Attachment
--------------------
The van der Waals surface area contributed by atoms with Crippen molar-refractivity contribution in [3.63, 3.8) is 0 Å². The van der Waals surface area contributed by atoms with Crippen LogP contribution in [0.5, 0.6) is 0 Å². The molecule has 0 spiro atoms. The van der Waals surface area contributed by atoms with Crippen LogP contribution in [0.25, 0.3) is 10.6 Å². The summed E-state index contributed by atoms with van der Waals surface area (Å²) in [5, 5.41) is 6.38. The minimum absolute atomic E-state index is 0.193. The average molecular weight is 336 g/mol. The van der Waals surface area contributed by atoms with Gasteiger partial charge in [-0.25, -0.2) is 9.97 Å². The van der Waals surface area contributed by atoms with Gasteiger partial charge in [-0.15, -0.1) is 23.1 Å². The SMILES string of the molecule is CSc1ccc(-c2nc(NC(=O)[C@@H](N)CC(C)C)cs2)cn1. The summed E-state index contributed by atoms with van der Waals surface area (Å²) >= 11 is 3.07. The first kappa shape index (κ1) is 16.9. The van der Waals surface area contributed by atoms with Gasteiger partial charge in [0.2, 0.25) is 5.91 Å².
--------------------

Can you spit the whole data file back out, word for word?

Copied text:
The van der Waals surface area contributed by atoms with Crippen molar-refractivity contribution in [3.63, 3.8) is 0 Å². The van der Waals surface area contributed by atoms with Crippen LogP contribution in [0.5, 0.6) is 0 Å². The molecule has 0 spiro atoms. The van der Waals surface area contributed by atoms with Crippen LogP contribution in [0.25, 0.3) is 10.6 Å². The summed E-state index contributed by atoms with van der Waals surface area (Å²) in [5, 5.41) is 6.38. The minimum absolute atomic E-state index is 0.193. The average molecular weight is 336 g/mol. The van der Waals surface area contributed by atoms with Gasteiger partial charge in [-0.25, -0.2) is 9.97 Å². The van der Waals surface area contributed by atoms with Gasteiger partial charge in [-0.15, -0.1) is 23.1 Å². The SMILES string of the molecule is CSc1ccc(-c2nc(NC(=O)[C@@H](N)CC(C)C)cs2)cn1. The summed E-state index contributed by atoms with van der Waals surface area (Å²) >= 11 is 3.07. The first kappa shape index (κ1) is 16.9. The van der Waals surface area contributed by atoms with Gasteiger partial charge in [0.2, 0.25) is 5.91 Å².